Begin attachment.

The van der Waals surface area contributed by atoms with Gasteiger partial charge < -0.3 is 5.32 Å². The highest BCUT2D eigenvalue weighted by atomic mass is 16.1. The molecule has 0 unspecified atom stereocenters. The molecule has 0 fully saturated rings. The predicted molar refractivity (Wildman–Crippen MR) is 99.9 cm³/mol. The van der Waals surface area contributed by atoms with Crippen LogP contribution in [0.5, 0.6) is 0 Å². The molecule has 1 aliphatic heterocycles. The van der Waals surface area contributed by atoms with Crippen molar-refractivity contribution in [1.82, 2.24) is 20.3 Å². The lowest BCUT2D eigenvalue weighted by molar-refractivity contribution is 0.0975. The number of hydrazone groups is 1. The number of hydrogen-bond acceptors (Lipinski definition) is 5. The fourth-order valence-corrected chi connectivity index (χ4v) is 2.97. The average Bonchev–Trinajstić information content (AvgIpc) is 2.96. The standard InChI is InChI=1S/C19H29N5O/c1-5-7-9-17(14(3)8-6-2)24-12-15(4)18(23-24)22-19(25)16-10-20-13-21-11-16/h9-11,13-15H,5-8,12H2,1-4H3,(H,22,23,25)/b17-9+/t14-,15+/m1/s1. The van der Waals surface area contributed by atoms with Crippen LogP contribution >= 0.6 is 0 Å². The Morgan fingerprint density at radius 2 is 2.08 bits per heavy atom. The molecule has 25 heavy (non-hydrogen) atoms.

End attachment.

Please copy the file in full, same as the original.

The van der Waals surface area contributed by atoms with Gasteiger partial charge < -0.3 is 5.32 Å². The highest BCUT2D eigenvalue weighted by atomic mass is 16.1. The molecule has 0 unspecified atom stereocenters. The molecule has 0 fully saturated rings. The predicted molar refractivity (Wildman–Crippen MR) is 99.9 cm³/mol. The van der Waals surface area contributed by atoms with Crippen LogP contribution in [0.5, 0.6) is 0 Å². The molecule has 1 aliphatic heterocycles. The van der Waals surface area contributed by atoms with Crippen molar-refractivity contribution in [1.82, 2.24) is 20.3 Å². The lowest BCUT2D eigenvalue weighted by molar-refractivity contribution is 0.0975. The number of hydrazone groups is 1. The number of hydrogen-bond acceptors (Lipinski definition) is 5. The fourth-order valence-corrected chi connectivity index (χ4v) is 2.97. The average Bonchev–Trinajstić information content (AvgIpc) is 2.96. The standard InChI is InChI=1S/C19H29N5O/c1-5-7-9-17(14(3)8-6-2)24-12-15(4)18(23-24)22-19(25)16-10-20-13-21-11-16/h9-11,13-15H,5-8,12H2,1-4H3,(H,22,23,25)/b17-9+/t14-,15+/m1/s1. The van der Waals surface area contributed by atoms with Crippen LogP contribution >= 0.6 is 0 Å². The Morgan fingerprint density at radius 2 is 2.08 bits per heavy atom. The molecule has 25 heavy (non-hydrogen) atoms.